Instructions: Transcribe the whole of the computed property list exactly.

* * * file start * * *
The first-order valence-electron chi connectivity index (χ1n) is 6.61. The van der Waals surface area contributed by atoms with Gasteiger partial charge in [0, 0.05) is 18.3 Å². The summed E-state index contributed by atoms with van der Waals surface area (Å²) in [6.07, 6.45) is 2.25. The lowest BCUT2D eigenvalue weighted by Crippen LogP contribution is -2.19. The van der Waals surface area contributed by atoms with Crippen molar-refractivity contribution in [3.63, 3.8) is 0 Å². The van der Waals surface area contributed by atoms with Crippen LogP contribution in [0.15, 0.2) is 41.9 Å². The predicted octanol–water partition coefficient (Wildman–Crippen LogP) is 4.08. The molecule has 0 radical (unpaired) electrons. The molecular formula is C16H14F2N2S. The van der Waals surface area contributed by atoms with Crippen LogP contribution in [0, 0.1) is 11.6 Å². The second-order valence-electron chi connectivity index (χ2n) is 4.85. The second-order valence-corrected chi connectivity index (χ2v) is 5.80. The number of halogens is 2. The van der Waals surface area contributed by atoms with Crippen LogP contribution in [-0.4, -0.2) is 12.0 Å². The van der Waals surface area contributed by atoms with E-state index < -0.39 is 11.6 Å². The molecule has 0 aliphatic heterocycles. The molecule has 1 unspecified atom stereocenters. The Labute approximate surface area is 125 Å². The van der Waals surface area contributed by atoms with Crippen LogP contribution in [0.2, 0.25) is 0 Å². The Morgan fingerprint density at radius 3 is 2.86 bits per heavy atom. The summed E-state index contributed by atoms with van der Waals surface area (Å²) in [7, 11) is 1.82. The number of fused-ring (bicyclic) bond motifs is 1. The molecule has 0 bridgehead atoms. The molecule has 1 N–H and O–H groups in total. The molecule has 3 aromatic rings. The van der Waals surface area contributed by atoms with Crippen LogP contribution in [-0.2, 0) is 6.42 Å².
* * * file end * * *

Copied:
The first-order valence-electron chi connectivity index (χ1n) is 6.61. The van der Waals surface area contributed by atoms with Gasteiger partial charge in [0, 0.05) is 18.3 Å². The summed E-state index contributed by atoms with van der Waals surface area (Å²) in [6.07, 6.45) is 2.25. The lowest BCUT2D eigenvalue weighted by Crippen LogP contribution is -2.19. The van der Waals surface area contributed by atoms with Crippen molar-refractivity contribution in [3.63, 3.8) is 0 Å². The van der Waals surface area contributed by atoms with Crippen LogP contribution in [0.15, 0.2) is 41.9 Å². The predicted octanol–water partition coefficient (Wildman–Crippen LogP) is 4.08. The molecule has 0 radical (unpaired) electrons. The molecular formula is C16H14F2N2S. The van der Waals surface area contributed by atoms with Crippen LogP contribution in [0, 0.1) is 11.6 Å². The second-order valence-electron chi connectivity index (χ2n) is 4.85. The second-order valence-corrected chi connectivity index (χ2v) is 5.80. The number of halogens is 2. The van der Waals surface area contributed by atoms with Crippen LogP contribution in [-0.4, -0.2) is 12.0 Å². The van der Waals surface area contributed by atoms with E-state index < -0.39 is 11.6 Å². The molecule has 0 aliphatic heterocycles. The molecule has 1 unspecified atom stereocenters. The Labute approximate surface area is 125 Å². The van der Waals surface area contributed by atoms with Crippen LogP contribution in [0.2, 0.25) is 0 Å². The Morgan fingerprint density at radius 3 is 2.86 bits per heavy atom. The summed E-state index contributed by atoms with van der Waals surface area (Å²) in [7, 11) is 1.82. The number of fused-ring (bicyclic) bond motifs is 1. The molecule has 0 bridgehead atoms. The molecule has 1 N–H and O–H groups in total. The molecule has 3 aromatic rings. The van der Waals surface area contributed by atoms with Crippen LogP contribution in [-0.2, 0) is 6.42 Å².